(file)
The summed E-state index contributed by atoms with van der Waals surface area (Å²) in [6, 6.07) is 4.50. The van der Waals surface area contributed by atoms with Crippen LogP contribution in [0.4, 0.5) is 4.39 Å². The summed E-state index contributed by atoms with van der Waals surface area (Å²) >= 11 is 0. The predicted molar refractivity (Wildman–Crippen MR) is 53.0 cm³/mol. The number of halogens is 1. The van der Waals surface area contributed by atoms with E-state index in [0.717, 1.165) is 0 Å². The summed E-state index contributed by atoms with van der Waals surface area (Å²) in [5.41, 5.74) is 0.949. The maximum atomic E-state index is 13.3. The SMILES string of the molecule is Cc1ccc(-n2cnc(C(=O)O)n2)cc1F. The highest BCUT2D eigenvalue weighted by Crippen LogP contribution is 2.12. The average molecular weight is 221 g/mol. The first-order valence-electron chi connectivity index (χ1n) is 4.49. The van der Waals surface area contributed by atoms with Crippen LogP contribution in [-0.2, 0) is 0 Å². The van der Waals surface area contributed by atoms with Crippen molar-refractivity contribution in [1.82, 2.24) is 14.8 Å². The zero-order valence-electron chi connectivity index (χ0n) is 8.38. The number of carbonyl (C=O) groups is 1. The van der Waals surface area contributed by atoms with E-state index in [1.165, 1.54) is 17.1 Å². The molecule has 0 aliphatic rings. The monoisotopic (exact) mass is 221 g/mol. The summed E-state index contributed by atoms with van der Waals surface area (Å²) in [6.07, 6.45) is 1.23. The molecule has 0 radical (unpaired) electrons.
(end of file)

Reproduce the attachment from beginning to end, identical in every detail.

The summed E-state index contributed by atoms with van der Waals surface area (Å²) in [6, 6.07) is 4.50. The van der Waals surface area contributed by atoms with Crippen LogP contribution in [0.4, 0.5) is 4.39 Å². The summed E-state index contributed by atoms with van der Waals surface area (Å²) >= 11 is 0. The predicted molar refractivity (Wildman–Crippen MR) is 53.0 cm³/mol. The number of halogens is 1. The van der Waals surface area contributed by atoms with E-state index in [0.717, 1.165) is 0 Å². The summed E-state index contributed by atoms with van der Waals surface area (Å²) in [5.41, 5.74) is 0.949. The maximum atomic E-state index is 13.3. The SMILES string of the molecule is Cc1ccc(-n2cnc(C(=O)O)n2)cc1F. The highest BCUT2D eigenvalue weighted by Crippen LogP contribution is 2.12. The average molecular weight is 221 g/mol. The first-order valence-electron chi connectivity index (χ1n) is 4.49. The van der Waals surface area contributed by atoms with Crippen LogP contribution in [-0.2, 0) is 0 Å². The van der Waals surface area contributed by atoms with Crippen molar-refractivity contribution in [1.82, 2.24) is 14.8 Å². The zero-order valence-electron chi connectivity index (χ0n) is 8.38. The number of carbonyl (C=O) groups is 1. The van der Waals surface area contributed by atoms with E-state index in [1.165, 1.54) is 17.1 Å². The molecule has 0 aliphatic rings. The monoisotopic (exact) mass is 221 g/mol. The summed E-state index contributed by atoms with van der Waals surface area (Å²) in [6.07, 6.45) is 1.23. The molecule has 0 radical (unpaired) electrons.